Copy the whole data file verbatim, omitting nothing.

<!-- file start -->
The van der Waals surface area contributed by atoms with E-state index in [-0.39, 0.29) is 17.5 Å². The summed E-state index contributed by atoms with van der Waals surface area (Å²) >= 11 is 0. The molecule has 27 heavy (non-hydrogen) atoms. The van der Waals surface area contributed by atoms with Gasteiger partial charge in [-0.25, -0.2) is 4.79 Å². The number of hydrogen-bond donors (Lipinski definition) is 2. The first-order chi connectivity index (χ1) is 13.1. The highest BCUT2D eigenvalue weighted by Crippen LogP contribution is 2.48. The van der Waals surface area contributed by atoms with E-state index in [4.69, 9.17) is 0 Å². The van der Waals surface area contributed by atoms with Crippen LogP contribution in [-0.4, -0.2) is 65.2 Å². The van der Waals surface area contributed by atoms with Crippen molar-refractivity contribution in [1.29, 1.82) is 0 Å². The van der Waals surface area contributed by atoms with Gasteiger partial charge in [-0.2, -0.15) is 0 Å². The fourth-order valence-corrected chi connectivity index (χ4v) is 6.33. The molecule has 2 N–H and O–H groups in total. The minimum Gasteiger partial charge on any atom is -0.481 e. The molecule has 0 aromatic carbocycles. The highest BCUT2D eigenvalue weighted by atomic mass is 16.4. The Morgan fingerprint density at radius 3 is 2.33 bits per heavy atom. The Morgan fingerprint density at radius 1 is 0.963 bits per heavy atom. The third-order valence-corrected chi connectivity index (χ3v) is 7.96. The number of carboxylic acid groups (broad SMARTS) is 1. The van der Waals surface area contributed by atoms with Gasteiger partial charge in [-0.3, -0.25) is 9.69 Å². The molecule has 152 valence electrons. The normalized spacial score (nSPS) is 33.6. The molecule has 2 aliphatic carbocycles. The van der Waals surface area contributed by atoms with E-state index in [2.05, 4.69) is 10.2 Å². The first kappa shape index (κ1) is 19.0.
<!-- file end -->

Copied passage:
The van der Waals surface area contributed by atoms with E-state index in [-0.39, 0.29) is 17.5 Å². The summed E-state index contributed by atoms with van der Waals surface area (Å²) >= 11 is 0. The molecule has 27 heavy (non-hydrogen) atoms. The van der Waals surface area contributed by atoms with Gasteiger partial charge in [-0.25, -0.2) is 4.79 Å². The number of hydrogen-bond donors (Lipinski definition) is 2. The first-order chi connectivity index (χ1) is 13.1. The highest BCUT2D eigenvalue weighted by Crippen LogP contribution is 2.48. The van der Waals surface area contributed by atoms with E-state index in [4.69, 9.17) is 0 Å². The van der Waals surface area contributed by atoms with Crippen LogP contribution in [-0.4, -0.2) is 65.2 Å². The van der Waals surface area contributed by atoms with Crippen molar-refractivity contribution in [1.29, 1.82) is 0 Å². The van der Waals surface area contributed by atoms with Gasteiger partial charge in [-0.2, -0.15) is 0 Å². The fourth-order valence-corrected chi connectivity index (χ4v) is 6.33. The molecule has 2 N–H and O–H groups in total. The minimum Gasteiger partial charge on any atom is -0.481 e. The molecule has 0 aromatic carbocycles. The highest BCUT2D eigenvalue weighted by atomic mass is 16.4. The Morgan fingerprint density at radius 3 is 2.33 bits per heavy atom. The Morgan fingerprint density at radius 1 is 0.963 bits per heavy atom. The third-order valence-corrected chi connectivity index (χ3v) is 7.96. The number of carboxylic acid groups (broad SMARTS) is 1. The van der Waals surface area contributed by atoms with Gasteiger partial charge in [-0.3, -0.25) is 9.69 Å². The molecule has 152 valence electrons. The normalized spacial score (nSPS) is 33.6. The molecule has 2 aliphatic carbocycles. The van der Waals surface area contributed by atoms with E-state index in [2.05, 4.69) is 10.2 Å². The first kappa shape index (κ1) is 19.0.